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So I am trying to read in a file that has a bunch of lines with an email address and then a nickname in them. I am trying to extract this nickname, which is surrounded by parentheses, like below

email@somewhere.com (Tom)

so my thought was just to use cut to get at the word Tom, but this is foiled when I end up with something like the following

email2@somewhereElse.com ("Bob")

Because Bob has quotes around it, the cut command fails as follows

cut: <file>: Illegal byte sequence

Does anyone know of a better way of doing this? or a way to solve this problem?

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3 Answers 3

up vote 1 down vote accepted

I think that

grep -o '(.*)' emailFile 

should do it. "Go through all lines in the file. Look for a sequence that starts with open parens, then any characters until close parens. Echo the bit that matches the string to stdout."

This preserves the quotes around the nickname... as well as the brackets. If you don't want those, you can strip them:

grep -o '(.*)' emailFile | sed 's/[(")]//g'

("replace any of the characters between square brackets with nothing, everywhere")

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This works, I just find it kind of annoying that cut can not handle this, but grep/egrep can. –  MZimmerman6 Feb 3 '13 at 5:36
    
I know grep/sed, I don't know cut. Possible that it can do the job - but I can't tell you how. Hope you can accept this answer... –  Floris Feb 3 '13 at 5:37
    
Will do right now. I am now trying to tackle using uniq to count how many unique names exist, but that is freaking out about illegal characters too. I think I will just end up removing all of them somehow. looking into it currently –  MZimmerman6 Feb 3 '13 at 5:43
    
If you sort the output, you can then check "is this line the same as the previous line". Pretty sure awk will let you do that... –  Floris Feb 3 '13 at 5:45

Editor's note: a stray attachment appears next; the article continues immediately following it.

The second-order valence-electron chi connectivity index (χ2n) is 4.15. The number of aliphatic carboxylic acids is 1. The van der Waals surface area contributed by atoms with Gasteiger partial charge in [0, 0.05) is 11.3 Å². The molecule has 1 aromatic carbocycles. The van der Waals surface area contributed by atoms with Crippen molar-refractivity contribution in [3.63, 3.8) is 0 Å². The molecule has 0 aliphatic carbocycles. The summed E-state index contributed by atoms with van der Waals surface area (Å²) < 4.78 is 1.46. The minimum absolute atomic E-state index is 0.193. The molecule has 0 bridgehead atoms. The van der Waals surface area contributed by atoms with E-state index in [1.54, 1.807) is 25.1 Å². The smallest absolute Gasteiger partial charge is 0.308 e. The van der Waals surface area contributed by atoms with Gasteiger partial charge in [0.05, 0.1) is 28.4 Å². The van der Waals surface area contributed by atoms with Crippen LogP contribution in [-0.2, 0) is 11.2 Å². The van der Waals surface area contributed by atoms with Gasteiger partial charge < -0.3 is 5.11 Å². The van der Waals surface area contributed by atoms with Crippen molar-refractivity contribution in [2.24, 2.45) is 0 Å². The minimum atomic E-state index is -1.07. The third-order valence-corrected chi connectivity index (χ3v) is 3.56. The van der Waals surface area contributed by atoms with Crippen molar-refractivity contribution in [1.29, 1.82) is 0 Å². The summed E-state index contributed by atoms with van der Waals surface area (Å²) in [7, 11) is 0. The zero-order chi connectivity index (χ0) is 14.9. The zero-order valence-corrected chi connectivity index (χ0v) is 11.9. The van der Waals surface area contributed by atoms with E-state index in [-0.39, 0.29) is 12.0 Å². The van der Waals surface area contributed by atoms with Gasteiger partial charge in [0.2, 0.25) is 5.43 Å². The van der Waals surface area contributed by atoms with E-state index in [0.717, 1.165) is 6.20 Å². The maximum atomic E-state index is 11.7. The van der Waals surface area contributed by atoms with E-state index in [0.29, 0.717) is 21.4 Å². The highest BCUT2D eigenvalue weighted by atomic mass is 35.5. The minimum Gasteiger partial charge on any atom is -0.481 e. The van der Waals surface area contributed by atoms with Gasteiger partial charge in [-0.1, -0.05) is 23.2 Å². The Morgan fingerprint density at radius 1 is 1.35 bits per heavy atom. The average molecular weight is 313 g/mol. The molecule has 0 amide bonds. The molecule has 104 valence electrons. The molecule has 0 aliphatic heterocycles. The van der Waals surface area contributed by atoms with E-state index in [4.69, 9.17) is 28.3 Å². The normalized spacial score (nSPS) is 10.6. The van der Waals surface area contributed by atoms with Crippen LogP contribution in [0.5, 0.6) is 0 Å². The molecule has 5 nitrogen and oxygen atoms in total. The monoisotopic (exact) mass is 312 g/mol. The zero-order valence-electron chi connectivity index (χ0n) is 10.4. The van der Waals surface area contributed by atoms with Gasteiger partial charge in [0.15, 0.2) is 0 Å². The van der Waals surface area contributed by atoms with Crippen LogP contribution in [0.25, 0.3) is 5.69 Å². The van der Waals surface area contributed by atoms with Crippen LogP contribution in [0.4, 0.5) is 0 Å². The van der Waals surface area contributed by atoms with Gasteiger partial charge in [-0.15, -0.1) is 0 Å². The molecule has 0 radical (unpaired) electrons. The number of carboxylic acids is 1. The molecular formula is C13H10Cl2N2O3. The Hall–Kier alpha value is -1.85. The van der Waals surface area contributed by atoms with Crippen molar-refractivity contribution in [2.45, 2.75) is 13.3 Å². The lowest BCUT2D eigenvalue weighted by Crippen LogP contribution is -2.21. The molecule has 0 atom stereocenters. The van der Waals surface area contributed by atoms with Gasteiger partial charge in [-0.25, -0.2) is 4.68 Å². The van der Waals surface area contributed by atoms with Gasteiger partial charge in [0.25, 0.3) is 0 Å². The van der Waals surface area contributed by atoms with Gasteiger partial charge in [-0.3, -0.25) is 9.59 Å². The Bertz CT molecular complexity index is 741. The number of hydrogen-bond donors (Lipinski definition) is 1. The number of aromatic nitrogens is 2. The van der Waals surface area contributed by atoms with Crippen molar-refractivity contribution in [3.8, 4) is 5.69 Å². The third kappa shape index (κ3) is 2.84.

sorting also fails because of an illegal byte sequence –  MZimmerman6 Feb 3 '13 at 5:52

Reset your locale to C (raw uninterpreted byte sequence) to avoid Illegal byte sequence errors.

locale charmap
LC_ALL=C cut ... | LC_ALL=C sort ...
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This definitely worked for this. Is there a way to reset this for all commands once in a script, so I do not have to put LC_ALL=C every time. If not that is fine, but just wondering. –  MZimmerman6 Feb 3 '13 at 16:58
    
I did however notice that the uniq command does not really like using this, as it does not seem to work when using this flag –  MZimmerman6 Feb 3 '13 at 17:20
    
Side note, I got it to work kind of using iconv as follows iconv -c -f utf-8 -t ascii < names > temp This works, but for some reason, when I call uniq on this, it will return the same name multiple times. Just another obstacle of course –  MZimmerman6 Feb 3 '13 at 17:50
    
"return the same name multiple times"? I bet that when you look (using od), you will find there are differences... –  Floris Feb 3 '13 at 18:27
perl -lne '$_=~/[^\(]*\(([^)]*)\)/g;print $1'

tested here

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